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Skipper calls for improved forecasts

Improvements at the area's weather station might have prevented the Sunshine Skyway disaster that killed 35 people in 1980, says the harbor pilot whose ship rammed the bridge. John Lerro said a major reason he was cleared in the Skyway disaster May 9, 1980, was that the National Weather Service was late in issuing a storm warning.

"The weather warning went out at 8 a.m. I hit the bridge at 7:34 a.m. If I would have known the magnitude of the storm, I wouldn't have taken an empty vessel in there," he said.

Lerro added his support Monday to a Tampa Bay Regional Planning Council resolution urging Congress to speed up the installation of high-tech equipment at the weather station in Ruskin, now scheduled for 1995.

The Ruskin station is 105th of 115 Weather Service stations on a priority list for overhauls, said Paul Herbert, the Weather Service's state manager.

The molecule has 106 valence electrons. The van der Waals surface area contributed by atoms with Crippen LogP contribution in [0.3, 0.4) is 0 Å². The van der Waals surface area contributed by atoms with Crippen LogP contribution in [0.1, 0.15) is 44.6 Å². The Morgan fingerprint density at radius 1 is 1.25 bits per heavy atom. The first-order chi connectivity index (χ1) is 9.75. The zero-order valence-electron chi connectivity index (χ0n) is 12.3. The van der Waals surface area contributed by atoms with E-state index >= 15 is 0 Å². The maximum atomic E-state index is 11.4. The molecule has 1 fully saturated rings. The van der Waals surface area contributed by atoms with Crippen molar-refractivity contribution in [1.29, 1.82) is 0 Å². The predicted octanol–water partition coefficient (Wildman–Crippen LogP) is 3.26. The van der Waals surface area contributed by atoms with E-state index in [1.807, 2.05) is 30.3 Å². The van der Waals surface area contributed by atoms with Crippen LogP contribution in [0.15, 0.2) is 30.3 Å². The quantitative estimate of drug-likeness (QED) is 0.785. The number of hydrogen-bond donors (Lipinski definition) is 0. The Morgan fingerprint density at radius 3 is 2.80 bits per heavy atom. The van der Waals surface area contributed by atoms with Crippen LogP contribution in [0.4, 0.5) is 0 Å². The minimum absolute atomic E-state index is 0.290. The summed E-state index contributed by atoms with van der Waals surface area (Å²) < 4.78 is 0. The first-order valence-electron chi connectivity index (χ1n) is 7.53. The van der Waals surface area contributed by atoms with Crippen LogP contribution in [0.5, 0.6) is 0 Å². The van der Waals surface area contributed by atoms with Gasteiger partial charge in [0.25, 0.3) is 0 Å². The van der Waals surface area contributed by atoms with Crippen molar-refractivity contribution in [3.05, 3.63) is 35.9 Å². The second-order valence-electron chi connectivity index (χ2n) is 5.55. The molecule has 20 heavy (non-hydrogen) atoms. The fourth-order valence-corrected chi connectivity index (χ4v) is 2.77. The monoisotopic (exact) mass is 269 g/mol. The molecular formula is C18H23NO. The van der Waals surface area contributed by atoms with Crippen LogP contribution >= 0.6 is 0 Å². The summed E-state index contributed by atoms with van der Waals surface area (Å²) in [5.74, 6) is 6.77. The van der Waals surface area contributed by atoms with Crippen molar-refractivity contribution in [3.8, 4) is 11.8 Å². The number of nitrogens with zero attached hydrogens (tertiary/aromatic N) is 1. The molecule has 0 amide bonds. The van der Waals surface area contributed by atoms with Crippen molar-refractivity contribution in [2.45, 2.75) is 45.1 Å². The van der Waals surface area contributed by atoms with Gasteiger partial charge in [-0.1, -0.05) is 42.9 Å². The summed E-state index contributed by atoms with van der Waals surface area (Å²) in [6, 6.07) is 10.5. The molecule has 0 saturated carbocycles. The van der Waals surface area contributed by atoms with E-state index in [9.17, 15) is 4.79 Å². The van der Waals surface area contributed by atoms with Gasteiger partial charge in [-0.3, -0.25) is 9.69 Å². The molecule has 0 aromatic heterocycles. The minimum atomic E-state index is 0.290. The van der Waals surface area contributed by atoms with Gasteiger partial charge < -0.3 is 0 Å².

"That's terrible," council member Jan Platt said. "That doesn't make sense."

The 35-member council investigated the Ruskin station after news reports that it failed about half the time last year to warn residents of severe weather.

Rob Balfour, Ruskin's chief meteorologist in charge, has said that outdated equipment, a shortage of forecasters and a two-year backlog on spare parts make it difficult to be accurate much more than half the time.

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